Arbonne has put strict protocols in place in recent years that police the rhetoric that consultants use around recruitment, sales and the health benefits of their products, and Paige notes that the company did send out an internal communication urging members to stop this particular “charitable effort”. But O Sullivan adds that the hierarchical structure of most MLMs means that there are many layers of liability, and she believes that rule-breaking has been frequent during the pandemic, including individuals promising that their products have unproven anti-COVID health benefits.
Arbonne told VICE that it is a “public benefit company whose stated purpose is to create innovative products and entrepreneurial business solutions that integrate principles of social, environmental and sustainable business practices to help people and communities flourish and thrive around the world.”
It added that business ethics standards team “conducts regular training sessions with Arbonne independent consultants, continuously monitors their business practices to ensure compliance with our policies, and takes immediate action if questionable activities arise.” It also urged people to immediately report any unethical or improper behaviour and said that it is “are committed to investigating each complaint we receive through this channel”.
Twenty-four-year-old Aubree Mantei left Arbonne in 2020 after growing increasingly uncomfortable with the company. “At the beginning of last year, corporate rolled out a bunch of conditions saying that we couldn’t use certain words because they were concerned that people were portraying a false impression of the company,” she says. “At first I thought that it was weird. I didn’t understand why it mattered.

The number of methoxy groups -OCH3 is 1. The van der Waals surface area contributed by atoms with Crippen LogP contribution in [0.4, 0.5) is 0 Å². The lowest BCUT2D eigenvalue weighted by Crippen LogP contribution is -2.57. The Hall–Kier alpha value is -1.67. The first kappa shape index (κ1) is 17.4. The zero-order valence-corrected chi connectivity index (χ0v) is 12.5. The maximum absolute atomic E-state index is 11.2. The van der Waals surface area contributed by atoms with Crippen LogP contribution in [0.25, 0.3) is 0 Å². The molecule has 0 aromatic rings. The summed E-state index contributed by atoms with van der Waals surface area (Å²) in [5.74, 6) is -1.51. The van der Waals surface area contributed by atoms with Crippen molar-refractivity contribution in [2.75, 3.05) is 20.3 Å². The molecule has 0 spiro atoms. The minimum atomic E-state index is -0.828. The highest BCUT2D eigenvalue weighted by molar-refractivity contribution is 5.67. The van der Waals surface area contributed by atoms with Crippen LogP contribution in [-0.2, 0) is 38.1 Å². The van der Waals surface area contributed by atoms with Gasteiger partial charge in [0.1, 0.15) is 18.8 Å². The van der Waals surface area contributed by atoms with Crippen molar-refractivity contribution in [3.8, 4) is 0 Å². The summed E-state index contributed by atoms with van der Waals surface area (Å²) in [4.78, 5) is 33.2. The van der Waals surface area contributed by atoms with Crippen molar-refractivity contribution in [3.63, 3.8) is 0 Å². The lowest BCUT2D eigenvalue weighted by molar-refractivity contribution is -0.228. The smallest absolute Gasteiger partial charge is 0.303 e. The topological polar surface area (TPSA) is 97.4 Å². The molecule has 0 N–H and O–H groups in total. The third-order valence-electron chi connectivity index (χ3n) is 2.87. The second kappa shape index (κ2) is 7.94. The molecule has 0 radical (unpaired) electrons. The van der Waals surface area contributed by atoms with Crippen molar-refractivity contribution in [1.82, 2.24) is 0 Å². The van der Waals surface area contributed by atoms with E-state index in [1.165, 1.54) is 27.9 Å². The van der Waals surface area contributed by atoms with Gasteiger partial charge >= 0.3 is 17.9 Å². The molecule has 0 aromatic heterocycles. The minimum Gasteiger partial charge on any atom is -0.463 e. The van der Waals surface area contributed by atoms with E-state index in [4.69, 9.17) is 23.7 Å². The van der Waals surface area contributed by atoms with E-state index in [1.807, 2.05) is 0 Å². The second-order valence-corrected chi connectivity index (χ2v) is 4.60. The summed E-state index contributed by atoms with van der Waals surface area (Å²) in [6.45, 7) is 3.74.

“But then I realised that there were people who were spending thousands and thousands and getting into debt. I knew a girl who opened up a credit card just so that she could purchase products to earn rewards. That’s when I realised that the whole thing was crazy.”
Whilst working within the company, Mantei spent hundreds on products, and she believes that Arbonne ramped up their tactics during the pandemic.
“They try and make you think that you’re doing a good thing by supporting local, but you’re really not,” she says. “They’ve played off that idea, and I also think that they’ve played off the unemployment rate. They’ve targeted people by telling them that they don’t have to go back to work, and that they can start working for Arbonne whilst in quarantine.”
O Sullivan hopes that some of the challenges of the past year will guide the industry towards becoming more ethical, with much more openness towards finances, but she also admits that seems to be little appetite for change amidst MLMs. For now, she warns strongly against getting involved, and encourages those at the top of MLMs to think carefully about the structure of the companies that they work for, particularly during the pandemic.
“Even if you’re in the 1 percent, you need to think about where they money is coming from,” she says. “If 99 percent of the people in the business are losing money, then all you’re doing is transferring wealth from people below them up the list… I can understand that to someone who has lost their job, or perhaps has children at home and has no opportunity to go out and get a job because of caring duties or because you can’t expose yourself to COVID, MLMs feel like a lifeline.
“But that lifeline might have a weight attached to it.”